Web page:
It’s been awfully quiet on this blog on the aerospace front recently. It’s almost as if our own Bill McSherry hasn’t been flying back and forth across the country, working with eight other states to help Governor Gregoire launch the U.S. Tanker 2010 coalition (he has). You know, the bi-partisan effort led by governors from across the country who support awarding the U.S. Air Force Refueling Tanker Contract to The Boeing Company? Well, if you don’t, you should. Here’s everything you need to know:
1) At long last, it seems like the U.S. Air Force will finally be able to contract for the replacement of their now 60 year old aerial refueling tankers, those big planes that little planes plug into in midair to refuel without having to land. (Which is crazy when you think about it. I mean, I don’t even feel safe having 60 year old people driving me around, much less relying on 60 year old planes to ensure our country’s security.) The RFP is out, and they are expected to make a decision by Labor Day.
2) If Boeing gets the contract (they’re going to either be one of two bidders or the only bidder), it would base the tanker on the 767 commercial airplane model, which happens to be built in Everett. And by happens to be built in Everett, I mean that our region would be guaranteed thousands of jobs up at Paine Field for many years to come. Which is pretty good news, considering that it might balance some of the losses from 787 production shifting to Carolina.
3) A lot of other states would benefit too, like Kansas, which would do the finishing on the work that Everett does. Which is why those states want to join a national coalition to ensure that Boeing gets the contract. Oh, and FYI, the other bidder is EADS/Airbus, which would do most of the work oversees using European workers. So, that doesn’t help with the whole “recovery of the U.S. economy/fixing the unemployment problem” thing that everyone is so focused on.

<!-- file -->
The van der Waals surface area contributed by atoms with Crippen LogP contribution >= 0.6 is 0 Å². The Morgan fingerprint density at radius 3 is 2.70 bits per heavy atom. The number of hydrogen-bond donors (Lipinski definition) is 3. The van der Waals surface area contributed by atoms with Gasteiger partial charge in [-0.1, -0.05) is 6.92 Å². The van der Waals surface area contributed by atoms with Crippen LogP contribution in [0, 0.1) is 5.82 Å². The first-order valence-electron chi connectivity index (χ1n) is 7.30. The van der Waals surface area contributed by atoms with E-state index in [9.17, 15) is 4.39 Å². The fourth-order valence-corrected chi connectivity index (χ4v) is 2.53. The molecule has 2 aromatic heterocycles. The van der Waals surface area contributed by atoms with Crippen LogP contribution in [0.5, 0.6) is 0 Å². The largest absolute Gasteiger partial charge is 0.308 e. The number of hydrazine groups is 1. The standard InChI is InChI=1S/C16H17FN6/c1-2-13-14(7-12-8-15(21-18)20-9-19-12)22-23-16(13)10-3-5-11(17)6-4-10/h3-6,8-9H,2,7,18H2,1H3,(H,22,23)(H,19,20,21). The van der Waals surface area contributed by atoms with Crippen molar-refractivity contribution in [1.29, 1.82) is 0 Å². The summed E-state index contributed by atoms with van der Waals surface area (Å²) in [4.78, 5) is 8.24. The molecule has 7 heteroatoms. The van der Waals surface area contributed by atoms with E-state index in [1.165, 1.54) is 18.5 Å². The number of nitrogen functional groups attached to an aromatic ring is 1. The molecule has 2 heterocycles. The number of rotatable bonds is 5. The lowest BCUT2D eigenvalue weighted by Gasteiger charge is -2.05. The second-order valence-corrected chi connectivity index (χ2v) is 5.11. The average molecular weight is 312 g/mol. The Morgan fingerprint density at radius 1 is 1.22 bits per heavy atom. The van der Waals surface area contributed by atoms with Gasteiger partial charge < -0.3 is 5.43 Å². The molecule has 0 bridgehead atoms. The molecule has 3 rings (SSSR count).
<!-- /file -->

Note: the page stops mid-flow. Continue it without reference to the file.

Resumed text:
4) If Boeing is the only bidder, we still need a coalition to support them getting the contract. Why? Glad you asked. Because EADS could protest the award, saying that the RFP was unfairly weighted toward Boeing. Or they could pressure Congress to pass a law saying that the Air Force has to divide up the contract and give work to both companies. (IMHO, Build Them Both is the worst name for a coalition ever.)
There you have it, folks. The unique and fascinating world of military procurement. By the way, a really interesting side note to this whole thing is the trend line that bringing tanker production to Everett would continue. A lot of folks believe that, no matter what, our region is going to do less and less commercial airplane manufacturing. Even if we solve some of the issues that is driving the company to look elsewhere, it is becoming a less workforce intensive process (more engineering and less machining).
However, we are starting to see that more defense work is being done here, from unmanned aerial vehicles to things that, if I told you about them, I’d have to use that Men in Black memory erasing device. And that work is really valuable because it’s more consistent (the military isn’t as up and down as the commercial airline market) and fits well with the profile of our region’s aerospace workforce. Combine that with the fact that the Boeing smart grid work is coming out of the defense side, and you’ve got a glimpse of what the region’s post-Boeing economy might like: lots of work with Boeing.